The Government is seeking feedback on draft regulations for the dumping of waste and the discharge of harmful substances under the EEZ Act, Environment Minister Amy Adams announced today.

“These activities already occur within New Zealand’s exclusive economic zone and continental shelf. They are currently regulated by Maritime New Zealand under the Maritime Transport Act 1994, but will be transferred to the Environmental Protection Authority when the new regulations come into force,” Ms Adams says.

The proposed regulations will cover discharges of harmful substances from offshore structures and from production facilities on board mineral mining ships, as well as the burial of human remains and the dumping of waste. . .

Farm accountancy puzzle solved:

A missing piece of the farm accountancy puzzle has fallen into place with the launch of Figured – an online farm financial package launched at Xerocon today.

As a former partner in a rural accounting firm, and a farmer, David Marshall felt for a long time there had to be a more efficient way of managing farm finances.

Working with farm investment company MyFarm, which is responsible for managing more than 50 farms, Marshall says he became increasingly frustrated at not having the right financial information at his fingertips.

“We were trying to communicate how well the farms were running or if there were issues looming but we seemed to be reporting different results, using different systems and getting different answers.” . . .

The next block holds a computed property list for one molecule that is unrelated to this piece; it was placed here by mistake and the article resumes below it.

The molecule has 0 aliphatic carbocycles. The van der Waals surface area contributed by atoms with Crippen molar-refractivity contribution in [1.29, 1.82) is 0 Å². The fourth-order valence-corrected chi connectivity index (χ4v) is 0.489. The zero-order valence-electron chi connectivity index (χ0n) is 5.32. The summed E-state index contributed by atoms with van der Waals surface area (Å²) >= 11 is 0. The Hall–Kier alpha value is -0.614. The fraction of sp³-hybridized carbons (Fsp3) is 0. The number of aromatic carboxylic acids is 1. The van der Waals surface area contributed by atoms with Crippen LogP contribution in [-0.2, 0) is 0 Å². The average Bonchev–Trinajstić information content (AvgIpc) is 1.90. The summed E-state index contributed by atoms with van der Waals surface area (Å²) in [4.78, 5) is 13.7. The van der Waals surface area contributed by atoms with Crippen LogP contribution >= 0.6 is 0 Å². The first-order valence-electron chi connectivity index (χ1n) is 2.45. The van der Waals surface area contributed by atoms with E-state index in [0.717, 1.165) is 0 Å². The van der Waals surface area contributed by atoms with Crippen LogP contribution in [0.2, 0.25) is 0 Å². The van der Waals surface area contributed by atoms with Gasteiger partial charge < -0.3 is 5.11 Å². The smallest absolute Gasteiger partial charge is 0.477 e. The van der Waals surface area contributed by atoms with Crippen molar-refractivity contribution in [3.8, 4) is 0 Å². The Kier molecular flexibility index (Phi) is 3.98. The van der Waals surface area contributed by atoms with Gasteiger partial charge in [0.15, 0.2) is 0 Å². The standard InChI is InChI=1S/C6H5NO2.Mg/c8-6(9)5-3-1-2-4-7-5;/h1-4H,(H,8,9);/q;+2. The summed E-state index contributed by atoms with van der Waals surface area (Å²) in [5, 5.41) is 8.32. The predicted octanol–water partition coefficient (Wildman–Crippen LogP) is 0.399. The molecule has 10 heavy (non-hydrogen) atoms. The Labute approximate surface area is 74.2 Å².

Xero to launch ‘Farming in the Cloud’ service mid-year:

Significant partners on board

Online accounting software company Xero has announced today that its new ‘Farming in the Cloud’ solution, which brings real-time, single ledger reporting to the farm for the first time, will be ready to go to market mid-year 2014.

The solution allows farmers and their accountants, banks and rural service companies to work together from the same set of online, real-time data, and will provide one centralised home for key accounting and farm management tools.

Key to the solution is a growing eco-system of farming software partners that are fully integrated with Xero’s beautifully simple online platform, and has the potential to be a major boost for farmers, and for the country. . .

Finalists Recognised for Maori Excellence in Farming:

The Ministry for Primary Industries (MPI) would like to congratulate the three finalists, and all entrants of the 2014 Ahuwhenua Trophy BNZ Māori Excellence in Farming award.

“It’s great to be a major sponsor of a competition that celebrates and encourages Māori farmers who are committed to pursuing new and innovative approaches,” says MPI’s Deputy Director-General Ben Dalton.

“Māori agribusiness is a major contributor to New Zealand’s primary sector, and the wider New Zealand economy. These finalists should be proud of their achievements and I’m sure they will go on to be leaders in their sector,” says Mr Dalton.

The three finalists announced at an event in Parliament last night are:

  • Putauki Trust –Himoana Farm Bay of Plenty
  • Ngati Awa Farms Ltd – Ngakauroa Farm – Bay of Plenty
  • Te Rua o Te Moko Ltd – Taranaki . . .